On Wednesday, September 21, Bonhams’ New Bond Street location in London hosted their 19th Century and British Impressionist art sale, with a total of seventy-five lots crossing the block. While several impressive lots sold that day, the sale as a whole fell a bit short, mainly because of a lack of interest in some of the more expensive (or, some might say, over-estimated) pieces. However, the same cannot be said about the sale’s top lot, The Last Sight of Fiammetta by Marie Spartali Stillman. While it was expected to be one of the more valuable pieces sold at the sale, it seems Bonhams’ specialists did not predict that the bidders that day would blow right past the £100K high estimate, going back and forth for several minutes before the hammer came down at £230K / $260.8K (or £290.1K / $328.9K w/p). Perhaps this was because of Stillman’s connection to the work’s subject. On top of being an accomplished painter, Stillman was one of the most popular models for Pre-Raphaelite Brotherhood painters like Dante Gabriel Rossetti. One of Rossetti’s most famous works that featured Stillman as a model is A Vision of Fiammetta, portraying the muse of the Italian Renaissance writer Giovanni Boccaccio. Stillman’s Fiammetta was created around the same time she modeled for Rossetti’s.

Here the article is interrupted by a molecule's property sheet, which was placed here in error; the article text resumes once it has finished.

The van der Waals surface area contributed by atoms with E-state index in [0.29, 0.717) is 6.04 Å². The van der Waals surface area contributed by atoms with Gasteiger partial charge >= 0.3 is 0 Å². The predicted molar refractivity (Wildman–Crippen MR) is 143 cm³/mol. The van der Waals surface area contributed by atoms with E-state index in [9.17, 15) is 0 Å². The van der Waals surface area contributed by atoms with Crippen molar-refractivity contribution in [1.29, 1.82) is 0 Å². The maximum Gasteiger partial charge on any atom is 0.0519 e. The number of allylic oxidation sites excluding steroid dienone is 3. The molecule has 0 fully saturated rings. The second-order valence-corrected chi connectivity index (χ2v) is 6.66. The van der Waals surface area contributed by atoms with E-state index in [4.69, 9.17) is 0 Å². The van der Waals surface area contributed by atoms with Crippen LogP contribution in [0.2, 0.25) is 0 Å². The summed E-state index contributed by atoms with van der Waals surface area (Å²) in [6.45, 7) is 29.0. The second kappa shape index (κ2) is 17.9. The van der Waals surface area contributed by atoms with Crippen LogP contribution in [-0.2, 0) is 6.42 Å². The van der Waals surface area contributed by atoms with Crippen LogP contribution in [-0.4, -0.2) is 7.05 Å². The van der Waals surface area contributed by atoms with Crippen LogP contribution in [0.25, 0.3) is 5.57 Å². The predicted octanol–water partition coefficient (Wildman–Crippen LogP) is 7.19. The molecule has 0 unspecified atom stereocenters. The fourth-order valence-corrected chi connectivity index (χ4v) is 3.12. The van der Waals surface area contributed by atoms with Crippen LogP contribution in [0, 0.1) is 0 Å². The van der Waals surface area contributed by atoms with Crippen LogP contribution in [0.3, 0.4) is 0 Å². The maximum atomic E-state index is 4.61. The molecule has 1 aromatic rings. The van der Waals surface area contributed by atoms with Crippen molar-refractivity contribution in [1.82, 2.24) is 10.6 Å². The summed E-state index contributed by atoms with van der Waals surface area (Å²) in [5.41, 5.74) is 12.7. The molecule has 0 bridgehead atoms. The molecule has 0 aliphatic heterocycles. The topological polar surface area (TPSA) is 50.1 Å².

Besides the Stillman painting, the sale’s other top lots were more or less what Bonhams’ house experts predicted. Coming in behind Fiammetta was Love at First Sight by Arthur John Elsley, a rather large 42 x 56.25-inch oil on canvas painting executed in 1907. While it only sold for £90K / $102.1K (or £113.7K / $128.9K w/p), just shy of the £100K low estimate, Love at First Sight is, regardless, the most expensive work by Elsley sold at auction since 2013 when his Hold Up, Here He Comes sold at Christie’s London for £146.5K / $239.2K w/p. And finally, just behind the Elsley, The River Dove by Sir Alfred James Munnings hit its low estimate at £80K / $90.7K (or £101.1K / $114.65K w/p). This was definitely an improvement from the last time the Munnings crossed the block, which was back in February 2019 at Christie’s New York when it sold for $70K (or $87.5K w/p).
The combined pre-sale estimates predicted the sale as a whole would bring in at least £1.37M, which makes the final total hammer price of £1.14M (or $1.29M) just a little disappointing. While the sale had a 67% sold rate, many of the more prominent lots were the ones that went unsold. Among these were a Venetian cityscape by Federico del Campo created in 1899 (estimated at £80K to £120K), as well as an orientalist work by Etienne Dinet showing a group of Berber boys enjoying some downtime (estimated at £100K to £150K). About seven other paintings throughout the sale were estimated to reach at least £20K. Had their respective reserves/estimates been lower, that would have sparked more interest, and created a more successful sale for Bonhams.